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Attorney General Kilmartin Chides EPA for Slow Action on Soot

Rhode Island Attorney General Peter F. Kilmartin joined his colleagues in 11 other states in taking two actions to force the federal Environmental Protection Agency (EPA) to issue rules against soot, something the agency is required to do by the Clean Air Act and court order.

Attorney General Kilmartin and the other states notified the EPA yesterday of their intent to bring a new suit over the agency's failure to issue rules against soot. The technical name of the regulations would be "revised National Ambient Air Quality Standards for Particulate Matter."

The federal Clean Air Act expressly requires EPA update federal standards for several pollutants, including soot, every five years. The Act's deadline for the EPA to adopt new standards for soot pollution passed on October 17.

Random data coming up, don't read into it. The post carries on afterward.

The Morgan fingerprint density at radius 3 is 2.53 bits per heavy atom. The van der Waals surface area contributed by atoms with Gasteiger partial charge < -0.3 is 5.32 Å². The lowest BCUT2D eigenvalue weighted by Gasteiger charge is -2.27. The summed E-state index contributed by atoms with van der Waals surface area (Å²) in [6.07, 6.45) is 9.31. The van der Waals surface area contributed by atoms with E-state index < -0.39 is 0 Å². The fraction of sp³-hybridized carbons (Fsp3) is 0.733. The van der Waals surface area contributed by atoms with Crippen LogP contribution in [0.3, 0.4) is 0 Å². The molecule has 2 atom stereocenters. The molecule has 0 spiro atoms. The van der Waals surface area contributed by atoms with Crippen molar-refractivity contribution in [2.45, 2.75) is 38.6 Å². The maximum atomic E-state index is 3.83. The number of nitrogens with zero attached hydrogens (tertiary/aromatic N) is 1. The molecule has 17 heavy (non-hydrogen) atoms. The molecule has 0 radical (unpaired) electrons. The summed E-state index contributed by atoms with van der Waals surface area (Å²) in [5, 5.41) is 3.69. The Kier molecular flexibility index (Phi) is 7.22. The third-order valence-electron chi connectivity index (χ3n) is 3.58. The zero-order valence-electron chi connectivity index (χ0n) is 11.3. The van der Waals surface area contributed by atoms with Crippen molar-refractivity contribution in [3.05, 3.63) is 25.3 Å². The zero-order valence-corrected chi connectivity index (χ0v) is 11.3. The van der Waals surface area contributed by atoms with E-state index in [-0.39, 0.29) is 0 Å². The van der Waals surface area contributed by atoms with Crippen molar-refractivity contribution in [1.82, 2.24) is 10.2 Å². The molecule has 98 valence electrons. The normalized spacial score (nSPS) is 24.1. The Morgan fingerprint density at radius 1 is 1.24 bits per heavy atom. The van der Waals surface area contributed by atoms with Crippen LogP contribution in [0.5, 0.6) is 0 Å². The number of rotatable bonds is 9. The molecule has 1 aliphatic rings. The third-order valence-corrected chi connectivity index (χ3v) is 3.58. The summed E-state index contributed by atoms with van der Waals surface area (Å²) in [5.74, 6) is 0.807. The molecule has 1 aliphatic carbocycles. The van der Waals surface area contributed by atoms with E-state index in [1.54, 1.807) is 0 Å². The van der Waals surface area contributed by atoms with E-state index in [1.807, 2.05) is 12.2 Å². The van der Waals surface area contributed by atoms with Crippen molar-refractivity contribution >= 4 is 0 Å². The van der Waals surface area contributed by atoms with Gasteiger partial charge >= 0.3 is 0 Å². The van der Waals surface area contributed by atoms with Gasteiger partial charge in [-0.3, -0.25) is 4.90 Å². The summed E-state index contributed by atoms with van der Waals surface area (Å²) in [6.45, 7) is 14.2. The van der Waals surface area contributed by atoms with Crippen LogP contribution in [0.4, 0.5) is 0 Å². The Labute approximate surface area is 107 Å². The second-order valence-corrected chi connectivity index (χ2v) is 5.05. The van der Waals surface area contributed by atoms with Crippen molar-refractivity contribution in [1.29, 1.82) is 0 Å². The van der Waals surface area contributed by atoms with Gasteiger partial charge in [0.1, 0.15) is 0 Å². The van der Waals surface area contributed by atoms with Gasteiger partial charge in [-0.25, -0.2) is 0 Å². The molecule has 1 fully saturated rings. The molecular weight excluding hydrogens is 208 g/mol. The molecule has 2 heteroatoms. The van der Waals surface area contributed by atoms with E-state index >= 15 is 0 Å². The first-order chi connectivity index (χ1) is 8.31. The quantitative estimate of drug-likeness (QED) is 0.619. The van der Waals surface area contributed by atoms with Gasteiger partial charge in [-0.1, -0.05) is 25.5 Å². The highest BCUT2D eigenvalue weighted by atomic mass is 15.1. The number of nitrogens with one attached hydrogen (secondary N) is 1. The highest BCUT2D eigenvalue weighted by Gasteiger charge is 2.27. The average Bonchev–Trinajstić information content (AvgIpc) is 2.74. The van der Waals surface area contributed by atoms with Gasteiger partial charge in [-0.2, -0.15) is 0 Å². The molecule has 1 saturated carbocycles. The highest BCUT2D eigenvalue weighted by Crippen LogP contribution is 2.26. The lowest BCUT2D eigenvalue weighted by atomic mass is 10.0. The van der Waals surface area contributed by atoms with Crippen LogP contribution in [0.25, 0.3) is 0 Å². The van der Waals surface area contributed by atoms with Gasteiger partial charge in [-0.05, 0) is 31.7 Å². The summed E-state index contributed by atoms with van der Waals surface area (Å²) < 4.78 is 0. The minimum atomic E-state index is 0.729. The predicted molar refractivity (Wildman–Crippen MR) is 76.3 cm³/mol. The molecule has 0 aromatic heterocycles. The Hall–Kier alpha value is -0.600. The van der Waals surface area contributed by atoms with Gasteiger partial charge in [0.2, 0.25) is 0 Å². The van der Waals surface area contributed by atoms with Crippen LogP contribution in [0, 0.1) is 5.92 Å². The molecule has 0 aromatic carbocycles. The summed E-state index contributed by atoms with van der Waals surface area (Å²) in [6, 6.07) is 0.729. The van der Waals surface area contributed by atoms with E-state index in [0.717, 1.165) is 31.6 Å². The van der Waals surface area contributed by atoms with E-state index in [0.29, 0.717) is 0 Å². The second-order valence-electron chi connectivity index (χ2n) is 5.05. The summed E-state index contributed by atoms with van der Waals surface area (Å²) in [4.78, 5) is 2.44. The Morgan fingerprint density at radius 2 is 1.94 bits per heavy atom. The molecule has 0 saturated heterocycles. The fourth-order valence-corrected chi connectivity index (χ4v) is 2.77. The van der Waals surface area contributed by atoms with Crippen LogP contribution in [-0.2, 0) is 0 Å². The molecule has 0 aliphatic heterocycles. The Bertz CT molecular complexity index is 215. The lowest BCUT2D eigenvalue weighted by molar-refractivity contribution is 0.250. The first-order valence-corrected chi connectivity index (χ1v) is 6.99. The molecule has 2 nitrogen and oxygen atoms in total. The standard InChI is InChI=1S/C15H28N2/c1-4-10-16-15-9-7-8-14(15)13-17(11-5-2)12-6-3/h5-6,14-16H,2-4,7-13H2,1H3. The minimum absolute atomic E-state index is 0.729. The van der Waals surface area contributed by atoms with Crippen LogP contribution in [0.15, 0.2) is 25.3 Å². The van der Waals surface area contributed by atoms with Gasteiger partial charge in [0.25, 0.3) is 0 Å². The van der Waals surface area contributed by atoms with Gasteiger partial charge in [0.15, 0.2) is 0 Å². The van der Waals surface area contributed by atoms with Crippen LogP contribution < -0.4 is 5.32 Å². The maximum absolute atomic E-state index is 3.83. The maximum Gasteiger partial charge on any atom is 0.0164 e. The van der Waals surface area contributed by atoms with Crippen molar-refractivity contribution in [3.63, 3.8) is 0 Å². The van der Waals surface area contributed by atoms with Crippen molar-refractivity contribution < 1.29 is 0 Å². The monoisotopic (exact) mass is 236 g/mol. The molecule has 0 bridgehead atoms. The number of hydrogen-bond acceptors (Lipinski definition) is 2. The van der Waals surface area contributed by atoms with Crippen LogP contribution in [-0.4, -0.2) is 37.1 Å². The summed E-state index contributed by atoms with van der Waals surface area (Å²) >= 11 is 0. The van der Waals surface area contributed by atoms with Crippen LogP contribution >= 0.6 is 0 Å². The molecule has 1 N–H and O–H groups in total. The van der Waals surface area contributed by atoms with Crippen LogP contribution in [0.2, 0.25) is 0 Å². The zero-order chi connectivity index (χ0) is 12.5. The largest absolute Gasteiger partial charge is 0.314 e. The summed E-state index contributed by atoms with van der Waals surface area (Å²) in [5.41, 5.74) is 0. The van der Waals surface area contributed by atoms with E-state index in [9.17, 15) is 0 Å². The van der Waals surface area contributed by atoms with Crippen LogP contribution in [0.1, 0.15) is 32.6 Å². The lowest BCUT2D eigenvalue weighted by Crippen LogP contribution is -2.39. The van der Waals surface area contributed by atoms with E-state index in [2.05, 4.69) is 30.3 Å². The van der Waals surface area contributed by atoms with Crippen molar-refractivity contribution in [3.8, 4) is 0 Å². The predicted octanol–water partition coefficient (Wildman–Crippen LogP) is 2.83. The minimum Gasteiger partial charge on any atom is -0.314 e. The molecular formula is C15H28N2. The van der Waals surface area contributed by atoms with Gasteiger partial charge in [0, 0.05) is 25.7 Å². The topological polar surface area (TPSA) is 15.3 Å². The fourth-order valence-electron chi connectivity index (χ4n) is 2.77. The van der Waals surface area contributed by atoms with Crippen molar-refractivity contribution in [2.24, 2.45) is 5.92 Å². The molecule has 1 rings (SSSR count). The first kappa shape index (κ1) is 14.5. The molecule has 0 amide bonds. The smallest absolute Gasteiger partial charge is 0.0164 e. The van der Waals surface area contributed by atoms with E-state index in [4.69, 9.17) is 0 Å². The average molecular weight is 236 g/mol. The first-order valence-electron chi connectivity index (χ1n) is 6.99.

Second, Rhode Island has joined the nine other states that sought to re-open an old suit on the same topic. Specifically, the coalition of 10 states filed a petition with the U.S. Court of Appeals for the D.C. Circuit asking the court to enforce its earlier order to the EPA to issue a new standard for soot. The earlier order had been won by the states in 2009.

The states assert that the current situation is especially harmful to children and the elderly. EPA itself estimated that more than 10,000 deaths could result each year from exposure to fine particles (soot) permitted under current levels. Exposure to fine particulates can cause serious breathing problems and heart disease.

"It is well established that soot pollution can cause numerous harmful health effects, including premature death, chronic respiratory illness, decreased lung function, cardiovascular disease and asthma," said Attorney General Kilmartin. "Rhode Islanders should not have to wait for EPA to comply with a court order, especially since the bulk of the pollution we have drifts in from out-of-state."

Other states participating in the notice to sue include: the California Air Resources Board, Delaware, Maryland, Massachusetts, New Hampshire, New Mexico, Oregon, Connecticut, Vermont and Washington.

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